Beaconsfield a decade on

francis seenNIGEL TAPP

A decade ago most Victorians would not have been able to confidently place the small Tasmanian mining town of Beaconsfield on a map, even if they knew it existed.

But then, on 25 April, 2006 – a decade ago this month – the Tamar Valley town became the centre of world attention when three miners were trapped 925 metres underground as a result of a rock fall triggered by a small earthquake.

The body of one miner, Larry Knight, was found a few days later. But Brant Webb and Todd Russell would be trapped until 9 May as the world watched and waited.

Within 24 hours the world’s media descended on Beaconsfield as residents tried to come to grips with what was unfolding.

At the centre of this community upheaval was the local Uniting Church and community minister Frances Seen.

The church first opened its doors in response to the tragedy on 26 April and the lights were not turned off again until Webb and Russell had made their way to safety. And when the pair did land back on firm ground it was the ringing of the church bell – for the first time since World War Two ended – which first informed the community they were safe and well.

Mrs Seen said there was always a willing ear or shoulder on hand day and night and local parishioners – from Exeter to Beauty Point – made sure there was always food available.

“The Exeter people, from a church about 15 kilometres away, sent a maxi taxi full of casseroles on the first day.”

In the middle of the unfolding drama Mrs Seen and her team also found time to comfort members of the media who suddenly lost one of their own – nationally recognised television journalist Richard Carleton – to a heart attack while covering the incident.

“The people from Exeter again sent casseroles on the day Richard died.”

Looking back on the events of a decade ago, Mrs Seen admitted that in the space of a few hours the entire town was turned upside down.

Mrs Seen said she had felt the underground tremor on 25 April but thought little of it; such ground movement was not uncommon in a mining town.

The following morning, before travelling the 35 kilometres to Launceston for an appointment, Mrs Seen heard on the radio that miners had been trapped and taped a simple “Please pray for our Miners” message to the front of the church.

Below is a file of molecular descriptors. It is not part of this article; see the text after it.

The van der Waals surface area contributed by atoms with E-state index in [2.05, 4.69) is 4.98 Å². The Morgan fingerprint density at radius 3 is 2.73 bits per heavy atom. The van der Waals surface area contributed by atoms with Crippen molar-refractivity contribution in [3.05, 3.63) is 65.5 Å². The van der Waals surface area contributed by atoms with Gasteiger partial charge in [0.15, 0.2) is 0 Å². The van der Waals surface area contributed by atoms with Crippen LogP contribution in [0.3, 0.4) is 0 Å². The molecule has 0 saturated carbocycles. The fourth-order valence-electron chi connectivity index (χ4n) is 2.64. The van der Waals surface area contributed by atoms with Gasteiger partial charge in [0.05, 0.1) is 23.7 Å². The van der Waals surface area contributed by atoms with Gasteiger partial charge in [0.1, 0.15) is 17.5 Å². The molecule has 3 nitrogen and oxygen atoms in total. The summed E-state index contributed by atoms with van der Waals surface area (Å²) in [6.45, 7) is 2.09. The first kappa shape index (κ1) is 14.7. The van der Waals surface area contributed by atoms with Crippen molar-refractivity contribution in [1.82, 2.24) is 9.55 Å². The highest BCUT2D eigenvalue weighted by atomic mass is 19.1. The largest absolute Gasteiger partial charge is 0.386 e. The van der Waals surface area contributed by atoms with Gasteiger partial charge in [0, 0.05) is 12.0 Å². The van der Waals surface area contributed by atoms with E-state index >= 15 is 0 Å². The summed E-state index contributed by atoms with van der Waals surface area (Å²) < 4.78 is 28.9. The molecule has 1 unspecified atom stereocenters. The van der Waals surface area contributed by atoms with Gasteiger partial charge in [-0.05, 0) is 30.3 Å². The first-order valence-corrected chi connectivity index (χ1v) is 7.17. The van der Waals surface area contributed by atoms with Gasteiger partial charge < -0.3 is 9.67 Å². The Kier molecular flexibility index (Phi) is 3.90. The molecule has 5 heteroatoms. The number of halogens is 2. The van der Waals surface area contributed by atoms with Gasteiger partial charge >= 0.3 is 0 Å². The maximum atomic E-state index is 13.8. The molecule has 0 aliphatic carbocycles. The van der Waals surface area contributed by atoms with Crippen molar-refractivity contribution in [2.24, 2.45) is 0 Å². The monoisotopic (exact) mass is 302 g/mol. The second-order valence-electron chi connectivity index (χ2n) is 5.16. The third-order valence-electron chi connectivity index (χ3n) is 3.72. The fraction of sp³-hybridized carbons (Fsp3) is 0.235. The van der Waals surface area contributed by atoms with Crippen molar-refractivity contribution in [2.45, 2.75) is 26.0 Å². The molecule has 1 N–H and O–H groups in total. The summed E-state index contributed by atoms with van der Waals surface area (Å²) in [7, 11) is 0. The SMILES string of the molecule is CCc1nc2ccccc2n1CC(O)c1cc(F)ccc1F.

By the time Mrs Seen got to Launceston there were calls for her to return so the church could begin providing support to the community it served.

“We started just to be here for the local people and it escalated from there,” she recalled.

“There was no plan, no agenda, we just put music on and sat there and prayed. It was certainly led by the (Holy) Spirit.

“Sometimes there would be a song or piece of scripture which would seem significant for that day, but most of the time we just prayed.”

Mrs Seen said the church was generally busiest after dark as people came to grips with another day going by and no guarantee Russell and Webb would actually walk out.

Many of the locals also saw the church as one place of refuge as the town became overrun with media. Mrs Seen said the media had, on the whole, acted with respect throughout the event.

“They were among the most respectful people I had come across. They did not seek to intrude and always rang and made appointments if they wanted an interview.”

That mutual respect was part of the reason the church opened its doors and embraced the media when Carleton tragically passed away.

“We just did what we thought was right for the media people. They did not need us preaching to them but we wanted to show them that we were thinking of them.”

Not everyone may have agreed with the fact alcohol was consumed on the church’s premises that night but Mrs Seen seems as unconcerned by the complaints now as she was then.

Mrs Seen admits that the disaster put the town on the map. Beaconsfield has re-invented itself as a tourist town in the aftermath, particularly given the mine was closed a couple of years after the incident.

“It showcased the town to the world in a way that we did not want. For years afterwards busloads of tourists would come.”

The Beaconsfield Mine and Heritage Centre has a display devoted to the rescue and is a popular tourist attraction.

While that is a tangible reminder, Beaconsfield has not sought to remember the events on an annual basis. A recovery and reflection service on 9 May this year will be the first since 2007. The service will be held at 11am and people wishing to attend are asked to register with the West Tamar Council on 6323 9200.

Mrs Seen has been invited to speak and it is expected that only three people will grace the stage.

Although they still live locally, it is not known if Webb or Russell will attend.

Mrs Seen – who has known Russell all his life – said there had been a great deal of respect in the community for the pair which had allowed them to go about their lives in privacy.

“I would think they feel comfortable here,” she said.

Mrs Seen said the events of a decade ago had shown the Uniting Church to be a true church of the community and she was proud of the way the West Tamar parishioners had rallied to the cause.

Life has returned to normal in Beaconsfield today. Drive down the main street and there is little to remind you of what happened a decade ago.

And that is how the locals want it.

“You never forget it but you don’t dwell on it, you move on,” Mrs Seen said.

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